Once again I broke my own rule of starting at the beginning of a series and jumped in with book #9. Harry Hole, the protagonist in the series is a cop, or an ex-cop by the time this one starts. It doesn't take long to figure out that he's not your typical series hero. He's a complex character who is constantly struggling against his personal demons, and more often than not, losing that battle.

As Phantom begins, a new drug has begun to appear on the streets of Oslo. It's called violin, and it's far more addictive and powerful than heroin, but it doesn't allow the user to overdose. Harry gets dragged back to Oslo from his new home in Hong Kong to investigate the murder of a dealer of violin. Harry has a personal connection to the young man who is accused of killing the dealer. 

Phantom, and I would imagine the rest of the series, are not for those with delicate sensibilities. It's gritty and dark. But at the same time, it's very well written and full of unexpected plot twists and very interesting characters. I had a tough time putting it down and am definitely looking forward to reading more by Nesbø and finding out more about his highly original main character.

★ ★ ★ ★ ☆

Monday, February 4, 2013

As the Crow Flies

by Craig Johnson
(Longmire series #8)

Just south of the Wyoming/Montana border, is a small town called Ucross. It's got a population of 25 or so and one of those is author Craig Johnson. As the Crow Flies is the first book by Johnson that I've ever read. I don't normally go for modern-day westerns, but this series of books featuring Walt Longmire, a rural sheriff in Wyoming, was made into a TV series on A&E called Longmire which I thought was entertaining and has me looking forward to the upcoming season 2.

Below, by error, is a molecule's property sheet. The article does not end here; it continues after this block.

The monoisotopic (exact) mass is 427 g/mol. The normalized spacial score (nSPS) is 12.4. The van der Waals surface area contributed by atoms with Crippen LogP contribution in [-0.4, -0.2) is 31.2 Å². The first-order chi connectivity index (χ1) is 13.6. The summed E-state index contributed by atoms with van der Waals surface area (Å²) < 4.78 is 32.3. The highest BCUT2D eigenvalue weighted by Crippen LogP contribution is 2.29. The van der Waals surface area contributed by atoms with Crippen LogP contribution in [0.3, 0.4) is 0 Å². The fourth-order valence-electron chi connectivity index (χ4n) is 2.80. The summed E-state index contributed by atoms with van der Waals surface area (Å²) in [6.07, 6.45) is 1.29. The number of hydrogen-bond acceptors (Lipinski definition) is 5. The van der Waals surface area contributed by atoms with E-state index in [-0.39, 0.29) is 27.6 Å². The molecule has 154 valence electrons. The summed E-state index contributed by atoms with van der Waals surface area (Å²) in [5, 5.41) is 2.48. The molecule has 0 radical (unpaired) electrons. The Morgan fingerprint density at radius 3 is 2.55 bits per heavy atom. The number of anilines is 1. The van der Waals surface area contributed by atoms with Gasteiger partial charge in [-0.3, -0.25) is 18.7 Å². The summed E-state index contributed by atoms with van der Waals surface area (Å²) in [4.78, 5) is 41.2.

I broke my own rule by not starting with the first book in the series, but I figured I knew enough about the characters and their backstories from the show, that I wouldn't have any issues jumping right in with the latest book. By and large I was correct, but I still want to go back now and read in order, the previous seven books in the series to get the whole story so far.

As the book begins, Walt and his friend Henry Standing Bear are on the Cheyenne Reservation scouting out possible locations for Walt's daughter's upcoming wedding. While there, they witness a woman plummet from the top of a nearby cliff. They're the first on the scene, and find the woman, dead from her injuries, and nearby, her baby, relatively and miraculously unharmed from the fall. The death didn't occur in Walt's jurisdiction, but Walt gets dragged into the investigation by the newly-appointed tribal police chief, Lolo Long, a woman who makes up for with her good looks, what she lacks in investigative and people skills. Walt knows that if she's ever going to be able to discover who or what caused the mother to fall, he's going to have to provide some mentoring.

Johnson writes a good story. I was intrigued and entertained by the mystery surrounding the investigation Walt takes part in. I enjoyed the characters, both those I was already familiar with from the TV series, as well as those that he introduced here. I'm looking forward to reading and watching more.

★ ★ ★ ☆ ☆